Tampa’s Tim Dorsey is the author of a series of satirical crime novels that feature a wildly eccentric and charismatic hero, Serge A. Storms. Serge loves Florida history and landmarks and visits his favorite hangouts as he travels the state dispensing his skewed brand of justice. We asked Dorsey about Serge’s favorite bars.
No Name Pub (Big Pine Key). Hands down the best bar in the state. Started out as a trading post/brothel in the 1930s when you had to arrive by boat about 25 miles before you got to Key West. It’s way back in the mangroves, about as far as you can get off U.S. 1 in the Keys. The thick and scarred wooden bar itself is so high-mileage that if it were a person it would be Keith Richards.
Bahi Hut (Sarasota). Picture drinking in an episode of Hawaii Five-O and you’ve got it. Also, tradition overflows at this vintage bar on the Tamiami Trail: You must order their signature Mai Tais. They won’t tell you the recipe, and they’re so powerful that there’s a strict limit of two per customer.
Flora-Bama Lounge (Perdido Key). Straddling the Florida-Alabama line, this is the home of the extremely popular (except among the mullet) annual interstate mullet toss. You used to enter the bar through the package store facing the road, and there was a pay phone at each end so you could place local calls to each state.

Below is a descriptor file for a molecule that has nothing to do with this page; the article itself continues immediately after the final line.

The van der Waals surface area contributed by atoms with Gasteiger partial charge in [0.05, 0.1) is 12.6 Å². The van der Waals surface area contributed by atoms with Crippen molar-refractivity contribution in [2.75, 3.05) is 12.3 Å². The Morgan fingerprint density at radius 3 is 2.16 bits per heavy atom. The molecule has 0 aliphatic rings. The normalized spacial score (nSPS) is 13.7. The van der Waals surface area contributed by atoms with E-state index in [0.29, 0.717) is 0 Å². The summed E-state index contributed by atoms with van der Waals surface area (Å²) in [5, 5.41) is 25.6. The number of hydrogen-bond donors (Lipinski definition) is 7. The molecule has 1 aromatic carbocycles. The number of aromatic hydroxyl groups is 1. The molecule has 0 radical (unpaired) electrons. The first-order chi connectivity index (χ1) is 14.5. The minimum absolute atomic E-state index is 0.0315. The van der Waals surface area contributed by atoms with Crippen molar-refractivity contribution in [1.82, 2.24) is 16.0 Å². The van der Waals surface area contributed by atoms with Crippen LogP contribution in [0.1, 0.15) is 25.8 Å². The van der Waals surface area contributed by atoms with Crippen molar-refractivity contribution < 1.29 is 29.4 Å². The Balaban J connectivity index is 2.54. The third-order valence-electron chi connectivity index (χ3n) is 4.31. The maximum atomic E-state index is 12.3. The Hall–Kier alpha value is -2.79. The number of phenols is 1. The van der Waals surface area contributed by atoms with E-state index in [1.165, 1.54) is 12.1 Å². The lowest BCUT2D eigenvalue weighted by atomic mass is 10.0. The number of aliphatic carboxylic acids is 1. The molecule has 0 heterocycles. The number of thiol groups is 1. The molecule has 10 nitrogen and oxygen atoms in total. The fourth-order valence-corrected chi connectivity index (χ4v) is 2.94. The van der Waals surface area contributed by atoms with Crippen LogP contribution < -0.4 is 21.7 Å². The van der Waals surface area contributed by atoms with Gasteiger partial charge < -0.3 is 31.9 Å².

Mac’s Club Deuce (Miami Beach). Forget the ultra-chic South Beach clubs with velvet ropes; this is the only genuine dive (with an almost century-old double-horseshoe bar) along the strip, which is why Miami Vice always filmed here when they needed a seedy joint for Crockett and Tubbs to meet a connection.
The Pastime (Jacksonville). Remember the Lynyrd Skynyrd hit song “Gimme Three Steps”? Yep, really happened; the late lead singer Ronnie Van Zandt was actually threatened with a gun after dancing with the wrong woman. The owner once told me that if his place weren’t so tiny, it would have been “Gimme Five Steps.”
Don’s Place (Key West). This locals joint is an oasis amidst the hegemony of tourist-trap watering holes with bad Jimmy Buffett clones strumming in the corner. It’s one of those long, narrow places, also called the “Million Dollar Bar” in an insane statement about the Key West real estate market, because that’s what this modest corner of paradise cost the owners.
Tim Dorsey is the New York Times-bestselling author of 19 novels, including his latest, Coconut Cowboy.